(If you don't feel like reading the following I should tell you now that this is way cooler larger on black.)
This is a fairly decent - though by no means perfect - illustration of how my attention span typically operates.
When I want to do something, learn something, build something, write something, or even just ponder something, the actual amount of time I spend is fairly small relative to what generally is considered "normal" - however during that time my focus is far greater relative to the same, & my productivity is explosive.
Unfortunately, most social institutions in which progress is required are not designed to work with this system of development.
Attention deficit hyperactivity disorder (adhd) really isn't appropriately-named; there isn't any real deficit of attention - in fact we have quite an impressive amount - it's just distributed differently. I liken the difference in distribution (specifically of attention span) to runners: particularly long-distance runners vs sprinters.
Assume for this example each one is adept only at their respective style. Those of us with adhd more closely resemble the sprinters in that our attention doesn't tend to last very long, but during that time our attention is intense, solid, & damn near impenetrable - a state referred to as hyperfocus. However, when we try to run longer distances at a reasonable pace - or moderately focus on one topic for extended periods of time - it can present us with varying degrees of difficulty. As I said: we typically have around the same amount of attention as anyone else, our brains simply distribute it in different ways. And when you think about it, that in itself really isn't a problem - or a disorder - at all. Something is a disorder in the technical sense only when it creates a problem in ones life.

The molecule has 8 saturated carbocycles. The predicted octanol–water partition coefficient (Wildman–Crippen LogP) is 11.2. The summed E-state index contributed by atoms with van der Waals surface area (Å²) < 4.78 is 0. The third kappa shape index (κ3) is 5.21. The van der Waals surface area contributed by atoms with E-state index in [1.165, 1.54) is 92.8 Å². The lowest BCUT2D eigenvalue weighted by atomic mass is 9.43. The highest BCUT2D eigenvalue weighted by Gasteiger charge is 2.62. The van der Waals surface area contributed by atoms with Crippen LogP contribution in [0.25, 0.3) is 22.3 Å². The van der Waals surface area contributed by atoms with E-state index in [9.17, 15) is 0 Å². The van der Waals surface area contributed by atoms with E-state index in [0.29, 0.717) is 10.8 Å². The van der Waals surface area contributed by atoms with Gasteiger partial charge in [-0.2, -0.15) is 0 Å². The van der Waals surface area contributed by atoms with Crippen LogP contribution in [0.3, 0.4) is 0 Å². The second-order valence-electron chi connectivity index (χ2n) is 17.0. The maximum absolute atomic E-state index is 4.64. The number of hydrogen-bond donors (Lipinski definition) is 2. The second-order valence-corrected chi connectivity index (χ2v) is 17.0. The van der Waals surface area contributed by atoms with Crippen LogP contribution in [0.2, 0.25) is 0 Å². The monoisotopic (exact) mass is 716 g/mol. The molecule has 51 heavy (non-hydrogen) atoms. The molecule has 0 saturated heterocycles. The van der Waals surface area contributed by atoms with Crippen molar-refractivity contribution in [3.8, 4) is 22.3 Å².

The difficulty here is that the cultures in which most of us live today are optimized for slow & steady long-distance runners (I'm not suggesting you're a slow thinker if you don't have adhd, but moderate & steady just sounded too strange), or people whose brains generally function at moderate paces for extended periods of time (also, I'm not equating moderately-paced brain functions with intelligence here, I'm simply using the image to differentiate those whose brains operate at wildly different paces from those whose brains operate at steady paces).
Think about that for a moment: schools are designed to grow our knowledge gradually over long periods of time; most "standard" jobs/careers require us to make a little bit of progress on everything each day; we're taught that slow & steady always wins the race. But the turtle didn't beat the rabbit because the rabbit was quick & sporadic; he beat the rabbit because the rabbit managed to completely forget about the damn race.
The turtle beat the rabbit because the rabbit was a cocky dumbass.
Had the rabbit only understood he had adhd & actually focused on the race in his own way (without falling asleep in the middle of it - a trait attributed more to cocky dumbassery rather than adhd), all other things equal, they probably would have tied.